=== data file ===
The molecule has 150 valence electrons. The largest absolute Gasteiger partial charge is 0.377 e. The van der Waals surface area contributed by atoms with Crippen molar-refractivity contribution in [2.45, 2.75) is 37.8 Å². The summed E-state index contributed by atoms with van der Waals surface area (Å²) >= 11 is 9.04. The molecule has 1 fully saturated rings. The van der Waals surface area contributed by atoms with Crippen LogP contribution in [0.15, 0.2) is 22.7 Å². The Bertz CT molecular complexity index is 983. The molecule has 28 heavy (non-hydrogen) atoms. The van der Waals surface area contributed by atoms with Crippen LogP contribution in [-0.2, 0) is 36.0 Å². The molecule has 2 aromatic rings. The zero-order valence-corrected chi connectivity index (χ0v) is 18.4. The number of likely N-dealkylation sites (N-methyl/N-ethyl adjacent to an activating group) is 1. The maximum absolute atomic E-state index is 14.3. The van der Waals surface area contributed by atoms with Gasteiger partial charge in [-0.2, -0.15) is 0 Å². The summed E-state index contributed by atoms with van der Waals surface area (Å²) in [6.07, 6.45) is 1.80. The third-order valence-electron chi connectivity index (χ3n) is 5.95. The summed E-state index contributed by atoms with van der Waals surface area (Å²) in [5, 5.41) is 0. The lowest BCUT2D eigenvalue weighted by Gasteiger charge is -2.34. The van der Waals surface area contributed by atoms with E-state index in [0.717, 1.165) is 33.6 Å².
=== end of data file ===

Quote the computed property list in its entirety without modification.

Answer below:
The molecule has 150 valence electrons. The largest absolute Gasteiger partial charge is 0.377 e. The van der Waals surface area contributed by atoms with Crippen molar-refractivity contribution in [2.45, 2.75) is 37.8 Å². The summed E-state index contributed by atoms with van der Waals surface area (Å²) >= 11 is 9.04. The molecule has 1 fully saturated rings. The van der Waals surface area contributed by atoms with Crippen LogP contribution in [0.15, 0.2) is 22.7 Å². The Bertz CT molecular complexity index is 983. The molecule has 28 heavy (non-hydrogen) atoms. The van der Waals surface area contributed by atoms with Crippen LogP contribution in [-0.2, 0) is 36.0 Å². The molecule has 2 aromatic rings. The zero-order valence-corrected chi connectivity index (χ0v) is 18.4. The number of likely N-dealkylation sites (N-methyl/N-ethyl adjacent to an activating group) is 1. The maximum absolute atomic E-state index is 14.3. The van der Waals surface area contributed by atoms with Gasteiger partial charge in [-0.2, -0.15) is 0 Å². The summed E-state index contributed by atoms with van der Waals surface area (Å²) in [6.07, 6.45) is 1.80. The third-order valence-electron chi connectivity index (χ3n) is 5.95. The summed E-state index contributed by atoms with van der Waals surface area (Å²) in [5, 5.41) is 0. The lowest BCUT2D eigenvalue weighted by Gasteiger charge is -2.34. The van der Waals surface area contributed by atoms with E-state index in [0.717, 1.165) is 33.6 Å².